Below are some of the most popular studies published here on PsyBlog, in reverse order.
Click the links for more on each of the popular psychology studies:
11. Six signs you are dealing with a narcissist
Narcissists tend to have brittle self-esteem, they are highly susceptible to flattery, they like to make a big production out of everything, they are very envious, they lack empathy and they are volatile.
But if you will insist on electing them to high office….
More on this popular psychology study: six signs of a narcissist.
10. Reduce rumination to recover from depression
Rumination — thinking about the causes and consequences of depressing events — is common in depression.
However, simply realising that you don’t have to ruminate can be liberating, psychological research suggests.
When people learned to reduce how much they ruminated, 80% had recovered after six months (including 10 weeks of therapy).
9. Women’s lips are their most attractive facial feature
The lips are the most attractive facial feature on women, according to a survey.
In the first 10 seconds of meeting a women, on average, a man will spend around half that time looking at her lips.
If the woman is wearing lipstick then it attracts men’s attention even more.
Men fixated on pink lipstick for 6.7 seconds on average out of the first 10, and for 7.3 for red lipstick.
When women wore lipstick men only devoted 0.95 seconds, on average, to looking at her eyes and 0.85 seconds looking at her hair.
8. Saffron better than Prozac
Extract of saffron, the exotic spice, is a safer alternative to pharmaceutical antidepressants in mild to moderate depression, recent psychology studies find.
Saffron has fewer side effects and is just as effective in some cases.
The conclusions come from a review of six separate studies that included 230 clinically depressed patients.
Using saffron as an antidepressant was compared with both Prozac and Tofranil (generically known as fluoxetine and imipramine).
All the studies were high-quality randomised controlled trials — although they were small.
7. Too much sugar linked to Alzheimer’s
Excess sugar in the diet could play an important role in the development of Alzheimer’s disease, psychology research finds.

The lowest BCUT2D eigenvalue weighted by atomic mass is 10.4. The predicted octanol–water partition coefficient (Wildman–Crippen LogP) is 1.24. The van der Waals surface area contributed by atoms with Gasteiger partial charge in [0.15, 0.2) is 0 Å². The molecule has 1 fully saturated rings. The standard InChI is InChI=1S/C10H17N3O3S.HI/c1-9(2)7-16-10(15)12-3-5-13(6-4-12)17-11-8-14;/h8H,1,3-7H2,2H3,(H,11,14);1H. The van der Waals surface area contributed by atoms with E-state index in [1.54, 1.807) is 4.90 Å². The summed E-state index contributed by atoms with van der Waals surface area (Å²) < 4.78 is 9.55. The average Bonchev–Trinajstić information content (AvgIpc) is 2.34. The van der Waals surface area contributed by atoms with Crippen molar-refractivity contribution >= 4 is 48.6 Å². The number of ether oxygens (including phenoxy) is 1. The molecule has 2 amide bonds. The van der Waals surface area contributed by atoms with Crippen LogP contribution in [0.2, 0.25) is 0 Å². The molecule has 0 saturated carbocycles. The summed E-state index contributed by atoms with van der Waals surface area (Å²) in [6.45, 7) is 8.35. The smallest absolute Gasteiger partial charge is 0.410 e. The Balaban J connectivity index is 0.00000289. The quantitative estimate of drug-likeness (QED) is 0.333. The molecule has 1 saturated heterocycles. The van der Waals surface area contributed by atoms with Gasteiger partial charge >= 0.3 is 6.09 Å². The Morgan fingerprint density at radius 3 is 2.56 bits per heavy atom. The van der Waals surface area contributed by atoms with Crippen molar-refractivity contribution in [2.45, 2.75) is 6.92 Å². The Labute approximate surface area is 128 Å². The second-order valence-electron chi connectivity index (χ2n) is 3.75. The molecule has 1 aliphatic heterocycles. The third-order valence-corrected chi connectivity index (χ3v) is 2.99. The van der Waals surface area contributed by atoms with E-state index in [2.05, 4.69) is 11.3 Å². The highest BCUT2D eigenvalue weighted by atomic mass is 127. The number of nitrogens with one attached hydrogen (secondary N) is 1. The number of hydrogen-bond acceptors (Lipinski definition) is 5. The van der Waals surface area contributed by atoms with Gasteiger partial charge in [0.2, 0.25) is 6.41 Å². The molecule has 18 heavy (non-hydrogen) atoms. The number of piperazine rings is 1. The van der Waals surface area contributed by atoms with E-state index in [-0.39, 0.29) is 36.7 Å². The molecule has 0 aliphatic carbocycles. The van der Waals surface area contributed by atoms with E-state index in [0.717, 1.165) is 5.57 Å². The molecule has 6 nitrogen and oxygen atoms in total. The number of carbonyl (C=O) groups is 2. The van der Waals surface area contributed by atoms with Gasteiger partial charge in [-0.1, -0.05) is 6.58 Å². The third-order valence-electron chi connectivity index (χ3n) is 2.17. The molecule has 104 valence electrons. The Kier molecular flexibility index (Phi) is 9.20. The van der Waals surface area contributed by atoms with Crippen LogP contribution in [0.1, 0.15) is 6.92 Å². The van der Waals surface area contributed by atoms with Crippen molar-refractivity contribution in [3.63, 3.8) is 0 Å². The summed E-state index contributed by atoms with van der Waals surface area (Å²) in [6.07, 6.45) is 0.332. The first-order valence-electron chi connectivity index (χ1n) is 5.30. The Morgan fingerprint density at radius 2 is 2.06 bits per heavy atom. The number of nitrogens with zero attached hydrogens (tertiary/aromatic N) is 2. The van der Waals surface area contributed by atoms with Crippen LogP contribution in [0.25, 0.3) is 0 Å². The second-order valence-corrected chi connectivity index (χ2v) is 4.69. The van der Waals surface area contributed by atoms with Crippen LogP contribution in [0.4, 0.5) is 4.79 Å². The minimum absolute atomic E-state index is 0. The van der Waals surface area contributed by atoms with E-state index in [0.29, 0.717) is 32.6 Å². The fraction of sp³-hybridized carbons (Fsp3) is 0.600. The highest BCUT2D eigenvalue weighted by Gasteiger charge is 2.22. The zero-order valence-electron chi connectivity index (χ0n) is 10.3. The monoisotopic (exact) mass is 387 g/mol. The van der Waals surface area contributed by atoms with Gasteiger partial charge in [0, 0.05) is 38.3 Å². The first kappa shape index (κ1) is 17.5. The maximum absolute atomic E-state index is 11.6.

Too much glucose (sugar) in the diet damages a vital enzyme which helps fight the early stages of Alzheimer’s disease.
6. Higher intelligence linked to hairy chest (in men!)
A hairy chest signals higher intelligence in a man, psychological research finds.
Dr Aikarakudy Alias, a psychiatrist, has found that hairy chests are more frequent among men who are highly educated, such as doctors.
Dr Alias surveyed male trainee doctors in the US and found that 45% of them were ‘very hairy’.
This is in comparison to the 10% of men in the general population who are very hairy.
5. People with high IQs have better rhythm
People with high IQs find it easier to keep time, research on signs of intelligence finds.
This has nothing to do with being musical, just the simple ability to tap out a regular rhythm.
Good timing seems to be built in at a fundamental level to the brains of more intelligent people.
4. Cheating partners have fear of intimacy
According to various studies, somewhere between 40% and 76% of people cheat on their partners over the course of their relationship.
The type of people most likely to cheat are those with ‘avoidant attachment styles’.
In other words: these are people who find intimacy uncomfortable.
They are the kind of people who want to avoid being too attached to one person.
3. Vegetarianism linked to depression
Vegetarians are twice as likely to experience depression as those eating a regular balanced diet, a psychology study finds.
The longer people followed a vegetarian diet, the higher their depression scores, the researchers found.
It is possible that the link is down to poor nutrition.
Vegetarians typically have low levels of vitamin B12 in their diet.
Indeed, around 50% of vegans have a vitamin B12 deficiency, while 7% of vegetarians have the deficiency.
2. Moderate alcohol intake shrinks brain
Even moderate levels of alcohol consumption are linked to long-term brain damage and declines in mental skills, psychological research finds.
Moderate alcohol intake means around 14 to 21 UK units per week (in the US this is between 7 and 10 standard drinks, which are 12 oz of beer, 5 oz of wine etc.).
The study also found no support for the idea that low levels of alcohol intake are beneficial for the brain.
1. The one simple question that improves your relationship is…
“How will I feel in one year about this current conflict in my relationship?”
Asking a question with a future-orientation helps people feel more positive about their relationship, a study finds.
People feel more forgiving and interpret their relationship in a more positive light when they think about it from a future perspective.